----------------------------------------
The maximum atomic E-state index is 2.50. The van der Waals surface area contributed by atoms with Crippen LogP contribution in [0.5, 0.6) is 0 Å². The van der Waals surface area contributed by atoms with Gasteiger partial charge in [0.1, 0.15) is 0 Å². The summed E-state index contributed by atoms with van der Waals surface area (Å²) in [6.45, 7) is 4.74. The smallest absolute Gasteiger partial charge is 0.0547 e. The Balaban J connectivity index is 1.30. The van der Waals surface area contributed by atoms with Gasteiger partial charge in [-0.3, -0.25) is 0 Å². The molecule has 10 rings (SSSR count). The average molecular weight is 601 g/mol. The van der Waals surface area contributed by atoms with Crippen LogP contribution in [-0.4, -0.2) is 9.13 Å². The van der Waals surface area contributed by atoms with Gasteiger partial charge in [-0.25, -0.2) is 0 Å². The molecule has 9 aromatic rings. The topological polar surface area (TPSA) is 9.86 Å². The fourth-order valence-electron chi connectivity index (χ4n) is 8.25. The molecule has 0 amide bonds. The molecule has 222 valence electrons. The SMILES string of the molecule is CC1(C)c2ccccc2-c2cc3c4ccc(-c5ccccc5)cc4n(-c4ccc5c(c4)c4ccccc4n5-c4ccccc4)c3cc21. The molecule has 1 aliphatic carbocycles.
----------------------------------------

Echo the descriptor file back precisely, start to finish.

The maximum atomic E-state index is 2.50. The van der Waals surface area contributed by atoms with Crippen LogP contribution in [0.5, 0.6) is 0 Å². The van der Waals surface area contributed by atoms with Gasteiger partial charge in [0.1, 0.15) is 0 Å². The summed E-state index contributed by atoms with van der Waals surface area (Å²) in [6.45, 7) is 4.74. The smallest absolute Gasteiger partial charge is 0.0547 e. The Balaban J connectivity index is 1.30. The van der Waals surface area contributed by atoms with Gasteiger partial charge in [-0.3, -0.25) is 0 Å². The molecule has 10 rings (SSSR count). The average molecular weight is 601 g/mol. The van der Waals surface area contributed by atoms with Crippen LogP contribution in [-0.4, -0.2) is 9.13 Å². The van der Waals surface area contributed by atoms with Gasteiger partial charge in [-0.25, -0.2) is 0 Å². The molecule has 9 aromatic rings. The topological polar surface area (TPSA) is 9.86 Å². The fourth-order valence-electron chi connectivity index (χ4n) is 8.25. The molecule has 0 amide bonds. The molecule has 222 valence electrons. The SMILES string of the molecule is CC1(C)c2ccccc2-c2cc3c4ccc(-c5ccccc5)cc4n(-c4ccc5c(c4)c4ccccc4n5-c4ccccc4)c3cc21. The molecule has 1 aliphatic carbocycles.